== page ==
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At the completion of this chapter, the reader will be able to:


  1. Describe the various gait parameters

  2. Describe the characteristics of normal gait

  3. Discuss how to use the various pieces of pre-ambulation equipment, including the tilt table and parallel bars

  4. Describe the various types of weight-bearing status and the functions of each

  5. Describe the various methods to monitor weight-bearing status

  6. Make a clinical decision as to which assistive device is the most appropriate for a patient

  7. Be able to fit a patient for an assistive device

  8. Discuss the importance of patient safety during gait or ambulation activities

  9. Provide training to the patient on how to use an assistive device during various transfers

  10. Teacher patient how to use an assistive device with varying gait patterns, during stair negotiation, and ambulation in the community




The lower kinetic chain has two main functions: to provide a stable base of support (BOS) in standing and to propel the body through space with gait. Whereas the objective in standing is to maintain a static equilibrium of forces, the objective with mobility is to create and control dynamic, unbalanced forces to produce movement.1 Gait is thus an example of controlled instability. It is not clear whether gait is learned or is preprogrammed at the spinal cord level. However, once mastered, gait allows us to move around our environment in an efficient manner, requiring little in the way of conscious thought, at least in familiar surroundings. Bipedal gait has allowed the arms and hands to be free for exploration of the environment. Although gait appears to be a simple process, it is prone to breakdown. Although individual gait patterns are characterized by significant variation, three essential requirements have been identified for locomotion: progression, postural control and adaptation2:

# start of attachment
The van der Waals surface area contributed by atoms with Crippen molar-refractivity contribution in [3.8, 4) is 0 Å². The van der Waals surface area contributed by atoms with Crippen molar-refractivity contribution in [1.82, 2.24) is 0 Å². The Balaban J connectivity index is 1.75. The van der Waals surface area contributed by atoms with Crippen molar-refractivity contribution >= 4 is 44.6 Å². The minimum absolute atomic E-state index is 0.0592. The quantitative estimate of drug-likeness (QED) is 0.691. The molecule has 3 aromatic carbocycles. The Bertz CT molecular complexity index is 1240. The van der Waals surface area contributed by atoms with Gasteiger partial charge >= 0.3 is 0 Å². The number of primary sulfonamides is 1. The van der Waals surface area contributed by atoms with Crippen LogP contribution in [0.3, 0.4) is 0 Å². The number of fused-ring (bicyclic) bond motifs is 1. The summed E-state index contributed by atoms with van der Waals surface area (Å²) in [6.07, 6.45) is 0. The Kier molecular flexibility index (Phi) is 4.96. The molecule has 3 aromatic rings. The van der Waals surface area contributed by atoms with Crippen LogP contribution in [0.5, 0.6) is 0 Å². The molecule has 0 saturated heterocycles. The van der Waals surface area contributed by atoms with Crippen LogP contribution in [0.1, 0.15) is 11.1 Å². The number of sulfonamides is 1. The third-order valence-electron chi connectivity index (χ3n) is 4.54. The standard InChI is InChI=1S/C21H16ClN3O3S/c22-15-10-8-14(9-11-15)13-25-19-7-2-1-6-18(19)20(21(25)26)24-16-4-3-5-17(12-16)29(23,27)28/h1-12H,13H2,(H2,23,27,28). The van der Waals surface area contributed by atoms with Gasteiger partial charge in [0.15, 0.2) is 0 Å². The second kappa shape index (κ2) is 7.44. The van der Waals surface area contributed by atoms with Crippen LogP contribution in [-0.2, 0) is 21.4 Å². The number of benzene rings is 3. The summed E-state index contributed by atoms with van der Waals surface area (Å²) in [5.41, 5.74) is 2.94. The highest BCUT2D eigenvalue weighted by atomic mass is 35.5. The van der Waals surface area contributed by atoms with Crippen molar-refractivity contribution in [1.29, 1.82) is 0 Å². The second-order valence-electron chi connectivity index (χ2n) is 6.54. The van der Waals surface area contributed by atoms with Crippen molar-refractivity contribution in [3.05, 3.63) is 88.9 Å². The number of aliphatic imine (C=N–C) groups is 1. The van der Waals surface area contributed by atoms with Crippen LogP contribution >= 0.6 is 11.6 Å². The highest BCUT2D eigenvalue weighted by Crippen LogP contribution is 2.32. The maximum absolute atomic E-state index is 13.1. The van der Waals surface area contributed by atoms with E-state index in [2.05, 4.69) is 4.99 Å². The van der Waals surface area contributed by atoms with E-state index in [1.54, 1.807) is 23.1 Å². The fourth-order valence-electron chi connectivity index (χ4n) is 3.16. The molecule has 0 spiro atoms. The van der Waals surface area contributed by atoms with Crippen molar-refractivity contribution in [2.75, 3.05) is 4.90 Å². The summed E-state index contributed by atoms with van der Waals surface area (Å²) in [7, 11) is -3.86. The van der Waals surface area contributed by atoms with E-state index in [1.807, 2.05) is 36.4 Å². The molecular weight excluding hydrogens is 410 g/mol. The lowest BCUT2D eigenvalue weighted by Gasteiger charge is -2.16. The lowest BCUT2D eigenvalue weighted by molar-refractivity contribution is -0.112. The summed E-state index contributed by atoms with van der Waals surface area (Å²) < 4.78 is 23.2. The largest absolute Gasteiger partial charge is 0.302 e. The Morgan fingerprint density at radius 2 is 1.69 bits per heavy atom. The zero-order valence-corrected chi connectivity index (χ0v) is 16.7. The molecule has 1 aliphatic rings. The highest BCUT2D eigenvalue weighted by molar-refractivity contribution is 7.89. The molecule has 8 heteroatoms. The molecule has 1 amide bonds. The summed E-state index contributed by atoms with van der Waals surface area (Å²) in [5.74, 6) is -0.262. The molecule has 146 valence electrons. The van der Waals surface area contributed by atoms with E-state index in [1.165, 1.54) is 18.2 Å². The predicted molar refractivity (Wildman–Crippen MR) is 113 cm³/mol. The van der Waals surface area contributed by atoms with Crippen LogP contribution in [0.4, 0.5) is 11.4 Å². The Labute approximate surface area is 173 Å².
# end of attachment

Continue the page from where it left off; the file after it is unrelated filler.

• Progression. Progression of the head, arms, and trunk is initiated and terminated in the brainstem through a spinal cord central pattern generator (CPG). The locomotor CPG produces self-sustaining patterns of stereotype motor output resulting in gaitlike movements. The fall that occurs at the initiation of gait so that an individual must take the first step is controlled by the central nervous system (CNS).3 The CNS computes in advance the required size and direction of this fall toward the supporting foot. In addition, gait relies on the control of the limb movements by reflexes. Two such reflexes include the stretch reflex and the extensor thrust. The stretch reflex is involved in the extremes of joint motion, whereas the extensor thrust may facilitate the extensor muscles of the lower extremity during weight bearing.4 Both the CPG and the reflexes that mediate afferent input to the spinal cord are under the control of the brainstem and are therefore subconscious.5 This would tend to indicate that verbal coaching (i.e., feedback that is processed in the cortex) regarding an aberrant gait pattern might be less ...

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